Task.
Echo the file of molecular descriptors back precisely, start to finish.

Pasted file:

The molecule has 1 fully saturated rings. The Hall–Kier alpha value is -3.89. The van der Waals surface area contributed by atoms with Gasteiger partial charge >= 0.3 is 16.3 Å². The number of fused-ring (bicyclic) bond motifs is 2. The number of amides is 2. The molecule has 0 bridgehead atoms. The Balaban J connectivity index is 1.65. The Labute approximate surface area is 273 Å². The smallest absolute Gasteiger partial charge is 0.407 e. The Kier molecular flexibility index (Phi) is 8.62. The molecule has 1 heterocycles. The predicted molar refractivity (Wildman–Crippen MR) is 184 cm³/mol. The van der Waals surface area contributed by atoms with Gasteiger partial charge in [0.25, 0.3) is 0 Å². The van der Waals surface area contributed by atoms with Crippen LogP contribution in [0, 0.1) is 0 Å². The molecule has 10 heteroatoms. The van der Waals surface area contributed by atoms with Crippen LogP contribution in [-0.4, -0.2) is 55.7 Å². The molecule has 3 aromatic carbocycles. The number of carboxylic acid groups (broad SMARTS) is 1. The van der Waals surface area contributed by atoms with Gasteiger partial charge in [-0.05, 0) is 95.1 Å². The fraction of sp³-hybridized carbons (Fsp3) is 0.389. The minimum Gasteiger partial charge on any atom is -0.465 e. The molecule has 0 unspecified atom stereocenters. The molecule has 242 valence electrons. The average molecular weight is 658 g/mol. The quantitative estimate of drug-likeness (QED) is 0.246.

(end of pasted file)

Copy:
The molecule has 1 fully saturated rings. The Hall–Kier alpha value is -3.89. The van der Waals surface area contributed by atoms with Gasteiger partial charge >= 0.3 is 16.3 Å². The number of fused-ring (bicyclic) bond motifs is 2. The number of amides is 2. The molecule has 0 bridgehead atoms. The Balaban J connectivity index is 1.65. The Labute approximate surface area is 273 Å². The smallest absolute Gasteiger partial charge is 0.407 e. The Kier molecular flexibility index (Phi) is 8.62. The molecule has 1 heterocycles. The predicted molar refractivity (Wildman–Crippen MR) is 184 cm³/mol. The van der Waals surface area contributed by atoms with Gasteiger partial charge in [0.25, 0.3) is 0 Å². The van der Waals surface area contributed by atoms with Crippen LogP contribution in [0, 0.1) is 0 Å². The molecule has 10 heteroatoms. The van der Waals surface area contributed by atoms with Crippen LogP contribution in [-0.4, -0.2) is 55.7 Å². The molecule has 3 aromatic carbocycles. The number of carboxylic acid groups (broad SMARTS) is 1. The van der Waals surface area contributed by atoms with Gasteiger partial charge in [-0.05, 0) is 95.1 Å². The fraction of sp³-hybridized carbons (Fsp3) is 0.389. The minimum Gasteiger partial charge on any atom is -0.465 e. The molecule has 0 unspecified atom stereocenters. The molecule has 242 valence electrons. The average molecular weight is 658 g/mol. The quantitative estimate of drug-likeness (QED) is 0.246.